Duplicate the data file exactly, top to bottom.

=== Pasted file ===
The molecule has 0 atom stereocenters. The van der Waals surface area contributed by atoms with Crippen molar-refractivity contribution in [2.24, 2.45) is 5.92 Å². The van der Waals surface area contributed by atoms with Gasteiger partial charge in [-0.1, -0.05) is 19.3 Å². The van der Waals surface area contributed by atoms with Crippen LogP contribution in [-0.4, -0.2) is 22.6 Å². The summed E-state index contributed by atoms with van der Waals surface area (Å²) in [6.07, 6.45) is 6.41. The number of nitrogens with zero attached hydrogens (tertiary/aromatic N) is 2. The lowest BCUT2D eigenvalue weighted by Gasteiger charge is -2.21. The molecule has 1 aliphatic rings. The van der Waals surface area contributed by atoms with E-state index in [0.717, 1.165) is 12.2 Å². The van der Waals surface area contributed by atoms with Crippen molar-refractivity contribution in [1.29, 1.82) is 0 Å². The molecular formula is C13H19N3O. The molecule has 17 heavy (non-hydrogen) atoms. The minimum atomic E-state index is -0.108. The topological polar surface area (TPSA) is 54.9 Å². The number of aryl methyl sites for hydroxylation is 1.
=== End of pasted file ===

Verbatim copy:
The molecule has 0 atom stereocenters. The van der Waals surface area contributed by atoms with Crippen molar-refractivity contribution in [2.24, 2.45) is 5.92 Å². The van der Waals surface area contributed by atoms with Gasteiger partial charge in [-0.1, -0.05) is 19.3 Å². The van der Waals surface area contributed by atoms with Crippen LogP contribution in [-0.4, -0.2) is 22.6 Å². The summed E-state index contributed by atoms with van der Waals surface area (Å²) in [6.07, 6.45) is 6.41. The number of nitrogens with zero attached hydrogens (tertiary/aromatic N) is 2. The lowest BCUT2D eigenvalue weighted by Gasteiger charge is -2.21. The molecule has 1 aliphatic rings. The van der Waals surface area contributed by atoms with E-state index in [0.717, 1.165) is 12.2 Å². The van der Waals surface area contributed by atoms with Crippen molar-refractivity contribution in [1.29, 1.82) is 0 Å². The molecular formula is C13H19N3O. The molecule has 17 heavy (non-hydrogen) atoms. The minimum atomic E-state index is -0.108. The topological polar surface area (TPSA) is 54.9 Å². The number of aryl methyl sites for hydroxylation is 1.